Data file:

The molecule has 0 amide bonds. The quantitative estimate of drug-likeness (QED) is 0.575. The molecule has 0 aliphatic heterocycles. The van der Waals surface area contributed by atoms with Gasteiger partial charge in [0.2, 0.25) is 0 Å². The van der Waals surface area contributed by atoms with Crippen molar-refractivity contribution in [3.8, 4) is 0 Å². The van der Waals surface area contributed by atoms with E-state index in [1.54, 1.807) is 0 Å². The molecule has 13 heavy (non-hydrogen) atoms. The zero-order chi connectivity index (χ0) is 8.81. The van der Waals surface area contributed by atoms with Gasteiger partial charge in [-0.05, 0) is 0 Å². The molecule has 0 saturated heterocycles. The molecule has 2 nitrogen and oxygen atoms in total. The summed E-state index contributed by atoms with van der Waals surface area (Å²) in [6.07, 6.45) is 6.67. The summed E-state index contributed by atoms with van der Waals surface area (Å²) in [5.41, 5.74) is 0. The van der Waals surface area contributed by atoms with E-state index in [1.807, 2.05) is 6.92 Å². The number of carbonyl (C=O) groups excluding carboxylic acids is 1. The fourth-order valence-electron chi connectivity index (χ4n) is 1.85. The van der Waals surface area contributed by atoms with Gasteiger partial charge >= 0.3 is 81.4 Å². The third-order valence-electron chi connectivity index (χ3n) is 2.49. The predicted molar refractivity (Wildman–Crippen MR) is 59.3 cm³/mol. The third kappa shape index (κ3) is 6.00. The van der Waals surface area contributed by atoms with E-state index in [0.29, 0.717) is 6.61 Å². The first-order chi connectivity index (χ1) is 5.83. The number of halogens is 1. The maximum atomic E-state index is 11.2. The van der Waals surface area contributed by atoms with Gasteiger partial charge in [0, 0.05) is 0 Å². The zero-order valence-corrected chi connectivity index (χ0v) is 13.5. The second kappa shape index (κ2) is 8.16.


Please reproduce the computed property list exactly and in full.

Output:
The molecule has 0 amide bonds. The quantitative estimate of drug-likeness (QED) is 0.575. The molecule has 0 aliphatic heterocycles. The van der Waals surface area contributed by atoms with Gasteiger partial charge in [0.2, 0.25) is 0 Å². The van der Waals surface area contributed by atoms with Crippen molar-refractivity contribution in [3.8, 4) is 0 Å². The van der Waals surface area contributed by atoms with E-state index in [1.54, 1.807) is 0 Å². The molecule has 13 heavy (non-hydrogen) atoms. The zero-order chi connectivity index (χ0) is 8.81. The van der Waals surface area contributed by atoms with Gasteiger partial charge in [-0.05, 0) is 0 Å². The molecule has 0 saturated heterocycles. The molecule has 2 nitrogen and oxygen atoms in total. The summed E-state index contributed by atoms with van der Waals surface area (Å²) in [6.07, 6.45) is 6.67. The summed E-state index contributed by atoms with van der Waals surface area (Å²) in [5.41, 5.74) is 0. The van der Waals surface area contributed by atoms with E-state index in [1.807, 2.05) is 6.92 Å². The number of carbonyl (C=O) groups excluding carboxylic acids is 1. The fourth-order valence-electron chi connectivity index (χ4n) is 1.85. The van der Waals surface area contributed by atoms with Gasteiger partial charge >= 0.3 is 81.4 Å². The third-order valence-electron chi connectivity index (χ3n) is 2.49. The predicted molar refractivity (Wildman–Crippen MR) is 59.3 cm³/mol. The third kappa shape index (κ3) is 6.00. The van der Waals surface area contributed by atoms with E-state index in [0.29, 0.717) is 6.61 Å². The first-order chi connectivity index (χ1) is 5.83. The number of halogens is 1. The maximum atomic E-state index is 11.2. The van der Waals surface area contributed by atoms with Gasteiger partial charge in [0, 0.05) is 0 Å². The zero-order valence-corrected chi connectivity index (χ0v) is 13.5. The second kappa shape index (κ2) is 8.16.